You can apply what ever clock correction you like if you back it up with an explanation. There is no doubt that clocks in this period could easily be ten minutes out, whether you like it or not. I tried to fit my timeline to disagree with as few a times as possible and I corrected FM's times to her report of footsteps actually being PC Smith, but maybe they weren't his footfalls. Maybe they were those of the ripper, or Leon on his way to the Spectacle just before he was spotted by Mrs Artisan further up the street. When I quoted clock times I gave the disclaimer that they were approximate and quoted some sync corrections to show that most of the times could fall into place. But we have yet to see your timeline published for peer inspection and comment.

                Cheers, George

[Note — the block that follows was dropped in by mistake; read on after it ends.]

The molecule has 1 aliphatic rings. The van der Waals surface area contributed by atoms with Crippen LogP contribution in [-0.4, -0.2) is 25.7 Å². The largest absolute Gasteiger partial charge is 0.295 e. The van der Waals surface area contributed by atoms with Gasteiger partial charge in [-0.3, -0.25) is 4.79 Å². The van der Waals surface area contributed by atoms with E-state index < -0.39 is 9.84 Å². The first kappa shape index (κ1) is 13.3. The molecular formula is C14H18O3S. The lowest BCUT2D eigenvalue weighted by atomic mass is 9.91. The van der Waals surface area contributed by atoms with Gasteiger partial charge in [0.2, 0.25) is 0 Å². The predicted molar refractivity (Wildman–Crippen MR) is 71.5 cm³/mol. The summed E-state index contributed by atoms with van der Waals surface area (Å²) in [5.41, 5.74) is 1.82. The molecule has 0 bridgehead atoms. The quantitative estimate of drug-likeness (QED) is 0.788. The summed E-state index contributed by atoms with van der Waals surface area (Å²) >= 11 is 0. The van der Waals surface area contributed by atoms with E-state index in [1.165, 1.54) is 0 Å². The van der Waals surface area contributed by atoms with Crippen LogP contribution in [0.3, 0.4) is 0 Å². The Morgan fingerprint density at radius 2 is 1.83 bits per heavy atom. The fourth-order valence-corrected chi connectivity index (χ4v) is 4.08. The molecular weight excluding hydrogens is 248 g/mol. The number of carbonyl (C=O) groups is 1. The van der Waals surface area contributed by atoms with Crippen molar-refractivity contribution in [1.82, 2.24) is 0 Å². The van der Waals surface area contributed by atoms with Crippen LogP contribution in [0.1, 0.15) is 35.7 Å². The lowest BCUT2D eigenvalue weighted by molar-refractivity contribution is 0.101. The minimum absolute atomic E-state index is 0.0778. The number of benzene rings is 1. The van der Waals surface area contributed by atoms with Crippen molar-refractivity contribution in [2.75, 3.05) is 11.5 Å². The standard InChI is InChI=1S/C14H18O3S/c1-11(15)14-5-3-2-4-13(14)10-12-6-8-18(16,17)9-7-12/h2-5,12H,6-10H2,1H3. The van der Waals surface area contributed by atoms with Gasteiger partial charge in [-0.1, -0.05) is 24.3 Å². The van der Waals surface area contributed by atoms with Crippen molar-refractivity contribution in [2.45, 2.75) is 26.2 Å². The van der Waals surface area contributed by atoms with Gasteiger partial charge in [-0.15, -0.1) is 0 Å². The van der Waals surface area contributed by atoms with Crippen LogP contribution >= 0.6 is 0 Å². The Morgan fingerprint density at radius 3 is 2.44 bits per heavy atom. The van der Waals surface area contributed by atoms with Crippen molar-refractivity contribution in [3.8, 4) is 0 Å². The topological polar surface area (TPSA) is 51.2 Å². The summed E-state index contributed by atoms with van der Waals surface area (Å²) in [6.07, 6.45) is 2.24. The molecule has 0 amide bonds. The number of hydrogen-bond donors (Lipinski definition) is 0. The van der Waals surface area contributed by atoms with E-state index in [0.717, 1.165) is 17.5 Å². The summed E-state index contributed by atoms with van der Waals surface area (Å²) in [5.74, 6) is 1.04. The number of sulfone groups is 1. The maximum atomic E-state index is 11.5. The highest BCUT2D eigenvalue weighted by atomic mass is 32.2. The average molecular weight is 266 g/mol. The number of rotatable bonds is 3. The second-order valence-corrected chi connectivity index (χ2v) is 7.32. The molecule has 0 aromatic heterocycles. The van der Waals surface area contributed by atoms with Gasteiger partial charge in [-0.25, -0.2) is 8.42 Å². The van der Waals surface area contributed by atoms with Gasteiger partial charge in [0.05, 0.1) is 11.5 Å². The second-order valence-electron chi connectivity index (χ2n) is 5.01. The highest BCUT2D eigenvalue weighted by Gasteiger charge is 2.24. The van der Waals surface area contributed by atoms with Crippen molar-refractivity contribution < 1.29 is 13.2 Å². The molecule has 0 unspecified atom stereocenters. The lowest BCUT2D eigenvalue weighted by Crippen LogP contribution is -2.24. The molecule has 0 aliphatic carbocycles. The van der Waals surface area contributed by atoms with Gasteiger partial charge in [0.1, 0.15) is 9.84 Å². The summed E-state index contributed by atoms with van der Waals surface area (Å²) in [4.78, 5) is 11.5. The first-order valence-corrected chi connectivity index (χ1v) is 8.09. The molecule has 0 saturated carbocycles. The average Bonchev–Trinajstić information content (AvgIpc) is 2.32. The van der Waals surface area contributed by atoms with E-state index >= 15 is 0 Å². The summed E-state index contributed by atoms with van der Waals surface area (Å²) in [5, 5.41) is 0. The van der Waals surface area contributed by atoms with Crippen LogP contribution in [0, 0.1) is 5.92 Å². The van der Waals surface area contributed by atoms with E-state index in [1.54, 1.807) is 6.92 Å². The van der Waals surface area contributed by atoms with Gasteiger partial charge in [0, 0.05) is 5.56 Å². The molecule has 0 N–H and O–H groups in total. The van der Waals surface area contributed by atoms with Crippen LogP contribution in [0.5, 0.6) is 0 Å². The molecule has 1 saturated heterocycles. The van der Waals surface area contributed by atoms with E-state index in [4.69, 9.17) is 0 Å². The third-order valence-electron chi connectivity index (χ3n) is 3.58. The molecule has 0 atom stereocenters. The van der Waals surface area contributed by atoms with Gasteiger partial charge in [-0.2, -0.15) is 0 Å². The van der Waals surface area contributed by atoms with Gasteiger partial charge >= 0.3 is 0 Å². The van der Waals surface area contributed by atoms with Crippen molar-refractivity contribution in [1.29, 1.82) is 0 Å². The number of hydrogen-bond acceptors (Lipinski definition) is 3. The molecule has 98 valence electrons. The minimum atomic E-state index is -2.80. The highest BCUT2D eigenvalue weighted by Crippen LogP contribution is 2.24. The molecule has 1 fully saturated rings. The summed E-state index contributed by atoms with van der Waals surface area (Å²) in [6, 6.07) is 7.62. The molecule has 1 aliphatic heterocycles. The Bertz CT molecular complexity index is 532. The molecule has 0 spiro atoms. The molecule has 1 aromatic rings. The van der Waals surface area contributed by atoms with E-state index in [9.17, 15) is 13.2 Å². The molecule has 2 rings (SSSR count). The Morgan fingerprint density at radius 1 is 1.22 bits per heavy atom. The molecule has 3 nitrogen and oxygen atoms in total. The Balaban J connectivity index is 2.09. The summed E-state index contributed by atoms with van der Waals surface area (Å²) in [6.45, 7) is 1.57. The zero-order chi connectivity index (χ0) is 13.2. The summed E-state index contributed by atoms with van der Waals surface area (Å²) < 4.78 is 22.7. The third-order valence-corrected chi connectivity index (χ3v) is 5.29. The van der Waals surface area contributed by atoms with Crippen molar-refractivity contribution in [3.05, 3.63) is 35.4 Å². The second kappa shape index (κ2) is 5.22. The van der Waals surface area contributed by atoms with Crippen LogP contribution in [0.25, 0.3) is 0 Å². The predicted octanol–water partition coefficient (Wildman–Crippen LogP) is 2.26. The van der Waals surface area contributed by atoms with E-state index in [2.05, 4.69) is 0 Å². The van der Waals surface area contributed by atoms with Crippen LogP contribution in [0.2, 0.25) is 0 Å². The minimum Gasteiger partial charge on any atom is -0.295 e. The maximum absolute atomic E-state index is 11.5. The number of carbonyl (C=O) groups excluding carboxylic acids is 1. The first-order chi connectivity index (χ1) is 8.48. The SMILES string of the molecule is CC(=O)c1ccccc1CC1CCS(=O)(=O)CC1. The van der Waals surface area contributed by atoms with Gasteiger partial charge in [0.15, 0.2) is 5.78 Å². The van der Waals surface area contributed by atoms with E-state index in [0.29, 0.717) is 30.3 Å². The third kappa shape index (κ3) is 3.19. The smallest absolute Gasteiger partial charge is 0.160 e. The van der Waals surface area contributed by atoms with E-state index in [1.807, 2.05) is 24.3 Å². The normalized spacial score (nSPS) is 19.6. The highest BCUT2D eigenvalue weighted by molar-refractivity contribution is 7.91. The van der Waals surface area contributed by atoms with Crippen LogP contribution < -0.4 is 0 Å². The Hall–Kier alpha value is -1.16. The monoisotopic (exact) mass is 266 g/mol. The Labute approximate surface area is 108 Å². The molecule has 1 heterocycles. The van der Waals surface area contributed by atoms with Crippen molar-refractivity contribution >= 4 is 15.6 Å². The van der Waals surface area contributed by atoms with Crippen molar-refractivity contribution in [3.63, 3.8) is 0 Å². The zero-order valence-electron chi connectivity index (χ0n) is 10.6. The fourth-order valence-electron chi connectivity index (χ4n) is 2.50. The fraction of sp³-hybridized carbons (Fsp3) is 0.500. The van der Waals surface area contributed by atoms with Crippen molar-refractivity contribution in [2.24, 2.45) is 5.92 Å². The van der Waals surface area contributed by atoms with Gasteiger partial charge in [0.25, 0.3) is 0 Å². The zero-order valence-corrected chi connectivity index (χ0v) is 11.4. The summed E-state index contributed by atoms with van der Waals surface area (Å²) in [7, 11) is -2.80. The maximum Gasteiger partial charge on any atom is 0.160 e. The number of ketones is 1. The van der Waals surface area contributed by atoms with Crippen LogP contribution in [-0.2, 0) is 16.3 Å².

“Contrariwise,” continued Tweedledee, “if it was so, it might be, and if it were so, it would be but as it isn’t, it ain’t. That’s logic.”

                Everything that needs to be said has already been said. But since no one was listening, everything must be said again. - Andre Gide

                Comment


                • Originally posted by MrBarnett View Post

                  Here’s another one, from 28th June, 1887.

                  I believe the man said to have been the club caretaker was Israel Goldstein. He was living at 40, Berner Street until at least 1901.

                  William Mortimer was a railway carman and had been ‘laid up [ill] some time’.
                  I've seen you mention this man a few times over the last several months. You seem to have a particular interest in him, but I'm not sure what it is. Care to enlighten me?
                  Andrew's the man, that is not blamed for nothing

                  Comment